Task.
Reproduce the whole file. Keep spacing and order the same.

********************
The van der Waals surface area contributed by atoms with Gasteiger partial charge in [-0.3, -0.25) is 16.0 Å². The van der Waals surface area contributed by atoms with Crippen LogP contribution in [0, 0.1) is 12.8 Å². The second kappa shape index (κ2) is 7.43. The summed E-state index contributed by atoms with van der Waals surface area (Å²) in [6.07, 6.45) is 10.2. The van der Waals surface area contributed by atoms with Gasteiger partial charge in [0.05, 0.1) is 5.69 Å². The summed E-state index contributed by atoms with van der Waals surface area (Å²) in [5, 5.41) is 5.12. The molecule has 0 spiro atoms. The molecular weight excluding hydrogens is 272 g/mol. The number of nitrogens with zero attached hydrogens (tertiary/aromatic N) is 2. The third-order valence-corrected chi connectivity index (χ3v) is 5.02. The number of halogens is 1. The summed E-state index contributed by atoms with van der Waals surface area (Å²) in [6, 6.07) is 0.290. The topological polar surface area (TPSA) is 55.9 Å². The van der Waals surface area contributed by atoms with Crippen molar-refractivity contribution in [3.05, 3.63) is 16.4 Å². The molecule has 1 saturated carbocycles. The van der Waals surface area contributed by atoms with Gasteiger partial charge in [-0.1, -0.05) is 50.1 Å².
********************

The van der Waals surface area contributed by atoms with Gasteiger partial charge in [-0.3, -0.25) is 16.0 Å². The van der Waals surface area contributed by atoms with Crippen LogP contribution in [0, 0.1) is 12.8 Å². The second kappa shape index (κ2) is 7.43. The summed E-state index contributed by atoms with van der Waals surface area (Å²) in [6.07, 6.45) is 10.2. The van der Waals surface area contributed by atoms with Gasteiger partial charge in [0.05, 0.1) is 5.69 Å². The summed E-state index contributed by atoms with van der Waals surface area (Å²) in [5, 5.41) is 5.12. The molecule has 0 spiro atoms. The molecular weight excluding hydrogens is 272 g/mol. The number of nitrogens with zero attached hydrogens (tertiary/aromatic N) is 2. The third-order valence-corrected chi connectivity index (χ3v) is 5.02. The number of halogens is 1. The summed E-state index contributed by atoms with van der Waals surface area (Å²) in [6, 6.07) is 0.290. The topological polar surface area (TPSA) is 55.9 Å². The van der Waals surface area contributed by atoms with Crippen molar-refractivity contribution in [3.05, 3.63) is 16.4 Å². The molecule has 1 saturated carbocycles. The van der Waals surface area contributed by atoms with Gasteiger partial charge in [-0.1, -0.05) is 50.1 Å².